Making Rats Rise to Erect Bipedal Stance for Feeding Partially Prevented Orchidectomy-Induced Bone Loss and Added Bone to Intact Rats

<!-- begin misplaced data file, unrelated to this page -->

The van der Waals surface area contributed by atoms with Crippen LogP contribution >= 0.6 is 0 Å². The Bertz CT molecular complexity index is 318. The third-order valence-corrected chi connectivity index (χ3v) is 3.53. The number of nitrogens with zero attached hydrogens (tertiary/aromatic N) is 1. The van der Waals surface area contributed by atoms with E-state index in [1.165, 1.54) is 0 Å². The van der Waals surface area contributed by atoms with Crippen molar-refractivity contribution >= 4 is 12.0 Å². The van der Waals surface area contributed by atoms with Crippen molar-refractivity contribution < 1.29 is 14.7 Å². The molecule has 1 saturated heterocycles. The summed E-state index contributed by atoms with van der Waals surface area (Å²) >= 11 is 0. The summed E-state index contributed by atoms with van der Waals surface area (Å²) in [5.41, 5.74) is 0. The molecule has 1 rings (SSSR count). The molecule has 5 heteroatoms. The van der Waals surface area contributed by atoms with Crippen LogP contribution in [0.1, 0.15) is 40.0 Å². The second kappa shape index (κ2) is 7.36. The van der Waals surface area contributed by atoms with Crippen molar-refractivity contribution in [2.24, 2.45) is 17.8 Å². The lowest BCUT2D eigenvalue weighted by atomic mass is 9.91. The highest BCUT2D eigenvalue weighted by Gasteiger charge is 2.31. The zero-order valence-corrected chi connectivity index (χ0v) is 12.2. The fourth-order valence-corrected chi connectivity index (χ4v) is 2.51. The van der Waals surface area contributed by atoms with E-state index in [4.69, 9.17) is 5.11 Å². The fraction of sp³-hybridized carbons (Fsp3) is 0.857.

The objectives of this study were to investigate the different effects on muscle mass and cancellous (proximal tibial metaphysis [PTM]) and cortical (tibial shaft [TX]) bone mass of sham-operated and orchidectomized (ORX) male rats by making rats rise to erect bipedal stance for feeding. Specially designed raised cages (RC) were used so that the rats had to rise to erect bipedal stance to eat and drink for 12 weeks. Dual-energy X-ray absorptiometry (DEXA) and peripheral quantitative computerized tomography (pQCT) were used to estimate the lean leg mass and bone mineral. Static and dynamic histomorphometry were performed on the triple-labeled undecalcified sections. We found that making the intact rats rise to erect bipedal stance for feeding increased muscle mass, cortical bone volume, and periosteal bone formation. Orchidectomy increased net losses of bone next to the marrow by increasing bone turnover. Making the ORX rats rise to erect bipedal stance increased muscle mass, partially prevented cancellous bone loss in the PTM, and prevented net cortical bone loss in TX induced by ORX by depressing cancellous and endocortical high bone turnover and stimulating periosteal bone formation. The bone-anabolic effects were achieved mainly in the first 4 weeks in the PTM and by 8 weeks in the TX. These findings suggested that making the rats rise to erect bipedal stance for feeding helped to increase muscle mass and cortical bone mass in the tibias of intact rats, increase muscle mass, and partially prevented cancellous and net cortical bone loss in ORX rats.